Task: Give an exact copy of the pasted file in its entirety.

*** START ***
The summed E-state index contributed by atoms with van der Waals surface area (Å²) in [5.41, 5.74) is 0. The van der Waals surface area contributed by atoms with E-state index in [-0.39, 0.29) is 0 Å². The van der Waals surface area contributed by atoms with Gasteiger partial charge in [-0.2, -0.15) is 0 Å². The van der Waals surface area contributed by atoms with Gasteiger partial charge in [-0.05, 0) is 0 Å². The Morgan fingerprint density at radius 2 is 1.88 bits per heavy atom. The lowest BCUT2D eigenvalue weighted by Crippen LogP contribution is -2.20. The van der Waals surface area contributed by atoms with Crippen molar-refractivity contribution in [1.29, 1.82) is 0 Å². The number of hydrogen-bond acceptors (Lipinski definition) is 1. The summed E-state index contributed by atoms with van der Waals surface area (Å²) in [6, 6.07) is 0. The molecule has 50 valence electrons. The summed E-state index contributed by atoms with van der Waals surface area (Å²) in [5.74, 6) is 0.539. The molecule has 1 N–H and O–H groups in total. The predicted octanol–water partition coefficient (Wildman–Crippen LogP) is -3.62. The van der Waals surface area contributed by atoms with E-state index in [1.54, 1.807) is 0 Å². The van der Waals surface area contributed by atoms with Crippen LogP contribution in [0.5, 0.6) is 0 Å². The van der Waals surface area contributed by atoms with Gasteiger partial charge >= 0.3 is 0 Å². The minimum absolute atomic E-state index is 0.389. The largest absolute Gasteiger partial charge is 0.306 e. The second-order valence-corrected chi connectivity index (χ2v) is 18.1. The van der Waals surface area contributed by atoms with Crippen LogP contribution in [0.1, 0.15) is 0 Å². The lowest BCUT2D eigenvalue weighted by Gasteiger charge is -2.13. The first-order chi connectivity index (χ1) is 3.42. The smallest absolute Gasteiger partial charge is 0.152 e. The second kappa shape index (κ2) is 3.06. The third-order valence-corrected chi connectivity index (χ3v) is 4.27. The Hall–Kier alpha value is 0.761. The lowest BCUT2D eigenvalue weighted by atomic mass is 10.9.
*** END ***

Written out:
The summed E-state index contributed by atoms with van der Waals surface area (Å²) in [5.41, 5.74) is 0. The van der Waals surface area contributed by atoms with E-state index in [-0.39, 0.29) is 0 Å². The van der Waals surface area contributed by atoms with Gasteiger partial charge in [-0.2, -0.15) is 0 Å². The van der Waals surface area contributed by atoms with Gasteiger partial charge in [-0.05, 0) is 0 Å². The Morgan fingerprint density at radius 2 is 1.88 bits per heavy atom. The lowest BCUT2D eigenvalue weighted by Crippen LogP contribution is -2.20. The van der Waals surface area contributed by atoms with Crippen molar-refractivity contribution in [1.29, 1.82) is 0 Å². The number of hydrogen-bond acceptors (Lipinski definition) is 1. The summed E-state index contributed by atoms with van der Waals surface area (Å²) in [6, 6.07) is 0. The molecule has 50 valence electrons. The summed E-state index contributed by atoms with van der Waals surface area (Å²) in [5.74, 6) is 0.539. The molecule has 1 N–H and O–H groups in total. The predicted octanol–water partition coefficient (Wildman–Crippen LogP) is -3.62. The van der Waals surface area contributed by atoms with E-state index in [1.54, 1.807) is 0 Å². The van der Waals surface area contributed by atoms with Crippen LogP contribution in [0.5, 0.6) is 0 Å². The van der Waals surface area contributed by atoms with Gasteiger partial charge >= 0.3 is 0 Å². The minimum absolute atomic E-state index is 0.389. The largest absolute Gasteiger partial charge is 0.306 e. The second-order valence-corrected chi connectivity index (χ2v) is 18.1. The van der Waals surface area contributed by atoms with Crippen LogP contribution in [0.1, 0.15) is 0 Å². The lowest BCUT2D eigenvalue weighted by Gasteiger charge is -2.13. The first-order chi connectivity index (χ1) is 3.42. The smallest absolute Gasteiger partial charge is 0.152 e. The second kappa shape index (κ2) is 3.06. The third-order valence-corrected chi connectivity index (χ3v) is 4.27. The Hall–Kier alpha value is 0.761. The lowest BCUT2D eigenvalue weighted by atomic mass is 10.9.